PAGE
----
The latest maize has been modified to be resistant to Dow Chemical’s 2,4-D, famous as one of the two active ingredients in Agent Orange, the poison that the US military used to devastating effect in Vietnam, and linked with numerous severe health problems, including thyroid cancer.

So, the effects of the maize will be to grant Dow Chemicals control of the maize supply, as they supply seeds and the herbicide required for use with the crop. Heavier doses of herbicide as other plants develop immunity, more illness and death amongst marginalised farmworkers.

A flawed technology when one that is so much more effective, organic farming, is available without all these side-effects.

There’s a petition available to sign which will be delivered to parliament.

New delivery fees
After three years without an increase to our delivery fees, we’ve had to increase them, especially for the more outlying areas. Delivery fees have been increased by R10 for outlying areas and by R4 for central areas. Our countrywide delivery fees remain the same, as orders outside of Cape Town are delivered via the post office.

To order, head on over to to place your order before Tuesday 2pm, and remember that you can follow us on Facebook and on Twitter

Have a great week,
Ian and the Ethical team

Cumin – the aroma of Indian cooking

Looking back at my newsletters over the years, I’ve written often enough about the vibrant colour of tumeric and its health benefits. Clearly I’m more of a visual than olfactory person. While tumeric can be considered the colour of Indian cooking, cumin is the aroma. I love inhaling the scent of freshly ground cumin, and if I can distinguish the cumin in a meal, I know it’s going to be a good one.

Cumin was very common in ancient Greece, where it was kept on the table much like salt and pepper today. It was so well-known that an ancient insult was to call someone a cumin-splitter – someone too stingy to share a whole seed. Stingy isn’t the word I’d use for someone diligent enough to split a single cumin seed!

However, the Middle Ages saw Europe develop a collective sweet tooth, and cumin was surpassed in popularity by sweet spices such as cinnamon.

Cumin has traditionally been used for the digestive system, with recent research indicating that cumin may stimulate pancreatic enzymes, important for digestion and nutrient absorption. It’s also showing promise in protecting from certain cancers, in particular stomach and liver.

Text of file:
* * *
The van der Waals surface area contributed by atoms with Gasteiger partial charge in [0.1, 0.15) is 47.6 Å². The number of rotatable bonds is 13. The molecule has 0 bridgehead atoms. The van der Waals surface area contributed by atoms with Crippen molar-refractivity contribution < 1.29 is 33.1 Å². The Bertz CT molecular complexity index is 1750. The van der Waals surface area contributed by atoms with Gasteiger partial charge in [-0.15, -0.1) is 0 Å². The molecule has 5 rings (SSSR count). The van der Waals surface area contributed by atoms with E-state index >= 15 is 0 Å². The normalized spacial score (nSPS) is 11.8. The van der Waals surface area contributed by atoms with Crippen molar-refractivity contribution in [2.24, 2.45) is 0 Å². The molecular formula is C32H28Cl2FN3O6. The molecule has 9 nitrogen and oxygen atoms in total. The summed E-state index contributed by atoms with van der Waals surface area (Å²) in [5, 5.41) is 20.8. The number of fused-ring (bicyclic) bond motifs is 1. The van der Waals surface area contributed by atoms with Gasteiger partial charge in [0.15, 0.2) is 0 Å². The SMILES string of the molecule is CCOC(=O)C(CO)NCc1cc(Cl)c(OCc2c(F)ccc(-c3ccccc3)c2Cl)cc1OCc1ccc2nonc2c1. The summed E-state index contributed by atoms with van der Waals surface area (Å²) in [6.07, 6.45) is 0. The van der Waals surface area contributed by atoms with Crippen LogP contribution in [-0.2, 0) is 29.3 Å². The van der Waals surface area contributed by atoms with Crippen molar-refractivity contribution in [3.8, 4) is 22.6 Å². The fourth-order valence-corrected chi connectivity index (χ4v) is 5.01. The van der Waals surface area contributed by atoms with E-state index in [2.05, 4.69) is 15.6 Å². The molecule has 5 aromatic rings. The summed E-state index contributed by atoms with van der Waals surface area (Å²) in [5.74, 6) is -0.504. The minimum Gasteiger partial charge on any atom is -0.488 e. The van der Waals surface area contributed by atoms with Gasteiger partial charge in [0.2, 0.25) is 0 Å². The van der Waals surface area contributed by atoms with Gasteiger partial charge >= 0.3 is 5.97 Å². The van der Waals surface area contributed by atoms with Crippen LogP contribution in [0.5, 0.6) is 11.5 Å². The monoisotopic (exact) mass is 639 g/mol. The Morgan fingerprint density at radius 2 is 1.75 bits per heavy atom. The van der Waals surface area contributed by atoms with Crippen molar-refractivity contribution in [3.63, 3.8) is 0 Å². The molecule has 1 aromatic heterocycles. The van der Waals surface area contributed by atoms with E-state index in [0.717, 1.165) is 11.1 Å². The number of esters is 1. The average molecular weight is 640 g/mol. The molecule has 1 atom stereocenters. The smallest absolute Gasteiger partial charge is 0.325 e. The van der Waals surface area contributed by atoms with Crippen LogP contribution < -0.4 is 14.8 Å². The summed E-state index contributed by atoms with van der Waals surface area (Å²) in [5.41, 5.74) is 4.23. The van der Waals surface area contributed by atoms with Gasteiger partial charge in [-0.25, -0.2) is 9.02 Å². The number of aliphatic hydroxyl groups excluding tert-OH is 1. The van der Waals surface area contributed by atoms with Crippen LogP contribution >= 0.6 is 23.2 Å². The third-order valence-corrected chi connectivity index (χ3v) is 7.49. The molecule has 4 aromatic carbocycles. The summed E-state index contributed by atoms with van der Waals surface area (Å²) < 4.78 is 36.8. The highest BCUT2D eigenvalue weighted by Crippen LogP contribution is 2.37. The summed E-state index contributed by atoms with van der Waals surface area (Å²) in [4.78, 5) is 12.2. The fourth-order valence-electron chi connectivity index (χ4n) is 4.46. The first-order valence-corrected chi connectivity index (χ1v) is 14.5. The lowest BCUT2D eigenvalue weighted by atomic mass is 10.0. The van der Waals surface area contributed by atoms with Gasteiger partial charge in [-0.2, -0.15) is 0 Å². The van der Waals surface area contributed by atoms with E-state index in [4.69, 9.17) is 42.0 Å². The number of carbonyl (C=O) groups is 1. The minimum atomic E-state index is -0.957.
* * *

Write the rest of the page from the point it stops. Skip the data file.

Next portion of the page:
In slightly less useful fashion, it was also apparently commonly used as an ancient cosmetic to create a pallid complexion on the skin. The reason? The first source I came across rather dubiously said that it was to mislead teachers into thinking the student had been up all night studying! However, apparently a pale complexion was the aesthetic feature of great scholars, presumably distinguishing them from the common person who actually sometimes went outdoors.

A number of people have queried how to clean their water bottles if they start to go a bit green. I’ve used mine since we launched the Newlands Spring water collection service in July 2011. Although I’ve never had to clean mine, so can’t give any personal advice, to prevent them turning green in the first place make sure you store the bottles away from light, and that when the bottle is empty you shake the drops out and then leave the top off so that all the moisture can evaporate. Water tends to collect in the corners, so you’ll need to shake thoroughly. We call it the rain dance in the warehouse when we get the returns!

Green Map
Those that ordered in the middle of June would have received a complementary copy of the Cape Town Green Map in their box, but we still have ample copies left if you wish to get hold of one. It’s a map of all things green

To order, head on over to to place your order before Tuesday 2pm, and remember that you can follow us on Facebook, , Twitter, and on our blog